Friends eventually helped her find one-bedroom accommodation. Even that has become problematic as she now needs a walking frame and her accommodation has no lift — another common problem.

With the government hell bent on forcing such women into sub-standard, privatised aged-care institutions, it is unsurprising homelessness has so markedly risen.

Another day in paradise

Asked where such women end up, Baker said most are couch surfing or house sitting, trying to avoid living in their cars.

“A lot of women spend all their money on a phone and net access,” she said. “It’s the only thing that gives them any equity.” It also gives them access to house-sitting apps, online courses and organisations such as ACOSS and OWN.

“Centrelink is little help,” Baker said. “Services have been privatised and the [staff] basically get paid to get people off benefits; they often treat people with absolute contempt.”

It is a sentiment echoed by many people trying to access help from Centrelink.

“There is no work for women over 55,” Baker said, “unless you ‘know someone who knows someone’, and Centrelink knows it.”

OWN wants a dedicated service for older women with properly trained staff and for the government to stop de-funding what little remains of homeless and domestic violence services.

Baker does not believe the new superannuation arrangements will help. “It’s too little too late,” Baker said. “It will never be able to generate enough to supplement the pension because women’s superannuation has been held back for too long.

“There has been no effective wage growth for 20 years and there is no guarantee funds will be put aside for gig workers.”

A major driver of homelessness is the systematic sell-off of public housing and state and federal governments’ refusal to invest in new public and social housing projects.

The New South Wales government is pressing ahead with selling off of public housing to private interests. Entire communities, including long-term public housing communities at Millers Point, have been displaced solely for developers’ interests.

It makes Baker furious.

“We are at the stage where a home and housing has become a capital acquisition platform for the rich … Housing has become something only the wealthy class can afford.”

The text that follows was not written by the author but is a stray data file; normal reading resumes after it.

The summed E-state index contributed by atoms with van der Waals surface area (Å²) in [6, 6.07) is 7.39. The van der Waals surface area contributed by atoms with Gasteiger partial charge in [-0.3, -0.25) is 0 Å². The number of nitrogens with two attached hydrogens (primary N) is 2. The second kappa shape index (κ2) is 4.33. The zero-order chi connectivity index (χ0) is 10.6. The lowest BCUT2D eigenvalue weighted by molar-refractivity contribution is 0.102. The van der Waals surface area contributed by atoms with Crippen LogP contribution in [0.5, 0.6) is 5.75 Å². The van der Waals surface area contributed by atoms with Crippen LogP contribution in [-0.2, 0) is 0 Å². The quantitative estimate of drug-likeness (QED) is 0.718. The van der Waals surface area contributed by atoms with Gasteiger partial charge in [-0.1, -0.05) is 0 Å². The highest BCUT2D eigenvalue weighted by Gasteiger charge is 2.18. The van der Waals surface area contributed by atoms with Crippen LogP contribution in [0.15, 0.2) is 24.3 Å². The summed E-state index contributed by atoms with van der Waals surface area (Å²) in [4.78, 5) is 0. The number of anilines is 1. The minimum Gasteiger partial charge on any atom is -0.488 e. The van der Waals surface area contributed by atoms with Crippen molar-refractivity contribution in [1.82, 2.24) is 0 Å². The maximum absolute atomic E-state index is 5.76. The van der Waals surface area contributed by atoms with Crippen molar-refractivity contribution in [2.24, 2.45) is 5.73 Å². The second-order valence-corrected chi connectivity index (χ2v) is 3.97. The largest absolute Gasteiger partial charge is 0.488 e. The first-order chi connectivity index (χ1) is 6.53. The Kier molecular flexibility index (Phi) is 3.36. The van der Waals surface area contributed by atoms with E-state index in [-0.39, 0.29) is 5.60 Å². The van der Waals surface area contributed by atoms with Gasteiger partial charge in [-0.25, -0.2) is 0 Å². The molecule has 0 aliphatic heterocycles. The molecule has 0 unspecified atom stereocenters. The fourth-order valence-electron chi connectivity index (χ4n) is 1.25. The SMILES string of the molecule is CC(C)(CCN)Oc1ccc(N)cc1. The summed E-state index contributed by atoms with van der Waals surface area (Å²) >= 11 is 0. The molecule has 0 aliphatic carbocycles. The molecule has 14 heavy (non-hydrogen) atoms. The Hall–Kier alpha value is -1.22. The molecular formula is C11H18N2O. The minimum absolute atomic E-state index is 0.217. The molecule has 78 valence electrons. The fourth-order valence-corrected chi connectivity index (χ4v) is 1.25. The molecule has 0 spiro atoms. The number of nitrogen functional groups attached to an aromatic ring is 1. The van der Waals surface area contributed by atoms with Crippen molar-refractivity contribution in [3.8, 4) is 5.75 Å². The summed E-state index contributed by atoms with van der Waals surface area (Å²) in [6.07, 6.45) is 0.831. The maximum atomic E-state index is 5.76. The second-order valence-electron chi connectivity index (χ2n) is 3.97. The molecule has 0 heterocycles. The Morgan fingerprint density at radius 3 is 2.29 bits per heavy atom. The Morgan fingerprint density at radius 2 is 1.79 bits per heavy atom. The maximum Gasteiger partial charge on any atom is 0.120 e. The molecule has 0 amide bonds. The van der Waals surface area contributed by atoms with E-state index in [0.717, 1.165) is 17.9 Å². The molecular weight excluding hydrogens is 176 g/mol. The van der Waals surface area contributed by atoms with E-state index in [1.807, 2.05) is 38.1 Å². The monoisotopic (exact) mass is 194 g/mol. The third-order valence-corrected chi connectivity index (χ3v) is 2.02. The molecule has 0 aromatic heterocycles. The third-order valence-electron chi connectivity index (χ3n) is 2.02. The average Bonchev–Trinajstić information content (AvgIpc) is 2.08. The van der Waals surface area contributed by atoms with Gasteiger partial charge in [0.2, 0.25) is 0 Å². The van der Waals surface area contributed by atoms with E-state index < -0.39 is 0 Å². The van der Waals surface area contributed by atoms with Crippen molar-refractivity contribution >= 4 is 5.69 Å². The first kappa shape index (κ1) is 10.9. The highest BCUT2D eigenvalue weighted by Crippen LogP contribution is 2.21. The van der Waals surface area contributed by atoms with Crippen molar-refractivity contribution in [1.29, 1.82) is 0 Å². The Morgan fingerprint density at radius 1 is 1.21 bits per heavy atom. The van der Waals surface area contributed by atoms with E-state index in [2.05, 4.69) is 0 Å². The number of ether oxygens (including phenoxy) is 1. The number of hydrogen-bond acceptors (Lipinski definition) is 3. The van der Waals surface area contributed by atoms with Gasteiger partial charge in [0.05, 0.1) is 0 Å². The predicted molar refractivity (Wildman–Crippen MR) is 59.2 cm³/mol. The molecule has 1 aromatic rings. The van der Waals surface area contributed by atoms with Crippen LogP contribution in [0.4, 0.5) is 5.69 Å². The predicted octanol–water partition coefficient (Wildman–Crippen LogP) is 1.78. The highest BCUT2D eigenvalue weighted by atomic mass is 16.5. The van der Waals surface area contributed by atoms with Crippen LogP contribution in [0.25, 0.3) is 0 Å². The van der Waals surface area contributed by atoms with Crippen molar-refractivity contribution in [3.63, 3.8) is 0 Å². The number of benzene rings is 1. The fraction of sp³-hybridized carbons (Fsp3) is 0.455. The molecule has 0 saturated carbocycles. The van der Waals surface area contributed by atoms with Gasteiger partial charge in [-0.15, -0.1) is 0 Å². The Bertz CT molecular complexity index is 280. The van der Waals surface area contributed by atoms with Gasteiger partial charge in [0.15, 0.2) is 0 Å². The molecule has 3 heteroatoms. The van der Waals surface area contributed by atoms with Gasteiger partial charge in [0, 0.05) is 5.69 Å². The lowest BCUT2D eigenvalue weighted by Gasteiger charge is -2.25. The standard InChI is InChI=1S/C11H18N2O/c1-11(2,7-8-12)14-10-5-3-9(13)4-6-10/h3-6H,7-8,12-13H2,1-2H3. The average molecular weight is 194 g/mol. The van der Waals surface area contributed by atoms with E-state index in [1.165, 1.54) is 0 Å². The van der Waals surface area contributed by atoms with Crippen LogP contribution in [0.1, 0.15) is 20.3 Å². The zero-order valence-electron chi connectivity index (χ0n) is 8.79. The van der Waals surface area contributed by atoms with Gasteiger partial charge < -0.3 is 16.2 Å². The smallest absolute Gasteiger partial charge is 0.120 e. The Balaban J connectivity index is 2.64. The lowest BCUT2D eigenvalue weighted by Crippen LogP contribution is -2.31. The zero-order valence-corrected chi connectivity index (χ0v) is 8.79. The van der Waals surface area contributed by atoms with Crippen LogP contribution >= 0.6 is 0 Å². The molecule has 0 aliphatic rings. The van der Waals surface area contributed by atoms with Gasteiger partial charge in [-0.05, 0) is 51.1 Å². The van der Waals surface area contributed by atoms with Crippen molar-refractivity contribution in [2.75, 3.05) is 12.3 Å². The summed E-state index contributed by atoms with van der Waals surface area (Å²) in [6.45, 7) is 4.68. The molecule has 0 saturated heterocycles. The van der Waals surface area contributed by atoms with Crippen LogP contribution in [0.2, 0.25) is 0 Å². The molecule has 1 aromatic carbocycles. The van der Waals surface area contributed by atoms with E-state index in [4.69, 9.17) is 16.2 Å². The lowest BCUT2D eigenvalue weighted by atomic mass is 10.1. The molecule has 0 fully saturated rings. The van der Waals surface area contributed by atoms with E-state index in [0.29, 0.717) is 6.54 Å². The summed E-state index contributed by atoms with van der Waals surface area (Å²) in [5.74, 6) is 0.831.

She thinks that negative gearing should have a vacancy tax added to stop ridiculous scenarios such as what is happening with the former public housing at Fort Street in Millers Point. Bought by Air BnB, it now sits empty most of the time. “The government needs to stop giving tax breaks and franking credits to the rich,” said Baker.  

OWN also strongly disagrees with the plan to roll out the draconian Indue Card.

“It has been proven to cost more to manage than it is worth,” Baker said. “If applied to the aged pension or unemployed, it will catastrophically impact older people who are in, or are seeking to find, shared housing. It takes away the ability to make your own prudent financial decisions.”

OWN’s Buy a Brick campaign encourages people to donate the small cost of one brick or more. Once enough funds have been raised, OWN intends to support the work of Women’s Housing Company to provide social housing for homeless older women.

OWN operates in NSW, Queensland and Western Australia and is looking to expand into all states and territories to build its national voice. Its October annual general meeting will explore moving to a policy-based organisation.

Like many, Baker is fed up with backward, patriarchal policies driven by religious ideology instead of good public policy. “The elite are rebuilding an aristocracy to be unassailable, to amass so much power, wealth and property that we will never get democracy back,” she said.